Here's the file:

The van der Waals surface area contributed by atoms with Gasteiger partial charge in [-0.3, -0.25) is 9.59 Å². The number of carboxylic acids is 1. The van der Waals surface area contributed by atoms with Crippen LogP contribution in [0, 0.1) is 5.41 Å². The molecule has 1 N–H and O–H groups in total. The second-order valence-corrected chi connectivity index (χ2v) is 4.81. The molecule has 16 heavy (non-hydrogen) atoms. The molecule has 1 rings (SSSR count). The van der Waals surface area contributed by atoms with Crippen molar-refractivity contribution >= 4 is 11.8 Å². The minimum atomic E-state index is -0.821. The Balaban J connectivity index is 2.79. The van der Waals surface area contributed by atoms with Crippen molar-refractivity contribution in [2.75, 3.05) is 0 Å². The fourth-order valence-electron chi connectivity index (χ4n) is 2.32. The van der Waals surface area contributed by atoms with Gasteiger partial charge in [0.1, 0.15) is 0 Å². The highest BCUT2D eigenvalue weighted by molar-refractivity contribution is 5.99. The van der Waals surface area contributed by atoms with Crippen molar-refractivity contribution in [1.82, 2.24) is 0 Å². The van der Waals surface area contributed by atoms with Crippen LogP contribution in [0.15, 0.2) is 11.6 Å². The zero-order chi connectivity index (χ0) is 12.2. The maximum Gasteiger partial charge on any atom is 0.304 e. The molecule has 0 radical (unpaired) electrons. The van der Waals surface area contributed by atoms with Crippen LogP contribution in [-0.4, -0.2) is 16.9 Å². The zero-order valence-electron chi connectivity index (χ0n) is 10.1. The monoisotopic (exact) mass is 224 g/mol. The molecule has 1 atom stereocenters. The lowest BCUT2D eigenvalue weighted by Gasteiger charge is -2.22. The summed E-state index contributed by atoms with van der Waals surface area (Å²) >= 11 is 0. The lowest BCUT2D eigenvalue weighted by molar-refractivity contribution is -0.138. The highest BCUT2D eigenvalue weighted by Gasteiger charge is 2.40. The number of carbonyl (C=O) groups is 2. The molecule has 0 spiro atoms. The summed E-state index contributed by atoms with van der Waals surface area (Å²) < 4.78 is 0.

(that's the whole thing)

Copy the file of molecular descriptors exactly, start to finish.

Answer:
The van der Waals surface area contributed by atoms with Gasteiger partial charge in [-0.3, -0.25) is 9.59 Å². The number of carboxylic acids is 1. The van der Waals surface area contributed by atoms with Crippen LogP contribution in [0, 0.1) is 5.41 Å². The molecule has 1 N–H and O–H groups in total. The second-order valence-corrected chi connectivity index (χ2v) is 4.81. The molecule has 16 heavy (non-hydrogen) atoms. The molecule has 1 rings (SSSR count). The van der Waals surface area contributed by atoms with Crippen molar-refractivity contribution >= 4 is 11.8 Å². The minimum atomic E-state index is -0.821. The Balaban J connectivity index is 2.79. The van der Waals surface area contributed by atoms with Crippen molar-refractivity contribution in [2.75, 3.05) is 0 Å². The fourth-order valence-electron chi connectivity index (χ4n) is 2.32. The van der Waals surface area contributed by atoms with Gasteiger partial charge in [0.1, 0.15) is 0 Å². The highest BCUT2D eigenvalue weighted by molar-refractivity contribution is 5.99. The van der Waals surface area contributed by atoms with Crippen molar-refractivity contribution in [1.82, 2.24) is 0 Å². The van der Waals surface area contributed by atoms with Crippen LogP contribution in [0.15, 0.2) is 11.6 Å². The zero-order chi connectivity index (χ0) is 12.2. The maximum Gasteiger partial charge on any atom is 0.304 e. The molecule has 0 radical (unpaired) electrons. The van der Waals surface area contributed by atoms with Crippen LogP contribution in [-0.4, -0.2) is 16.9 Å². The zero-order valence-electron chi connectivity index (χ0n) is 10.1. The monoisotopic (exact) mass is 224 g/mol. The molecule has 1 atom stereocenters. The lowest BCUT2D eigenvalue weighted by Gasteiger charge is -2.22. The summed E-state index contributed by atoms with van der Waals surface area (Å²) >= 11 is 0. The lowest BCUT2D eigenvalue weighted by molar-refractivity contribution is -0.138. The highest BCUT2D eigenvalue weighted by Gasteiger charge is 2.40. The number of carbonyl (C=O) groups is 2. The molecule has 0 spiro atoms. The summed E-state index contributed by atoms with van der Waals surface area (Å²) < 4.78 is 0.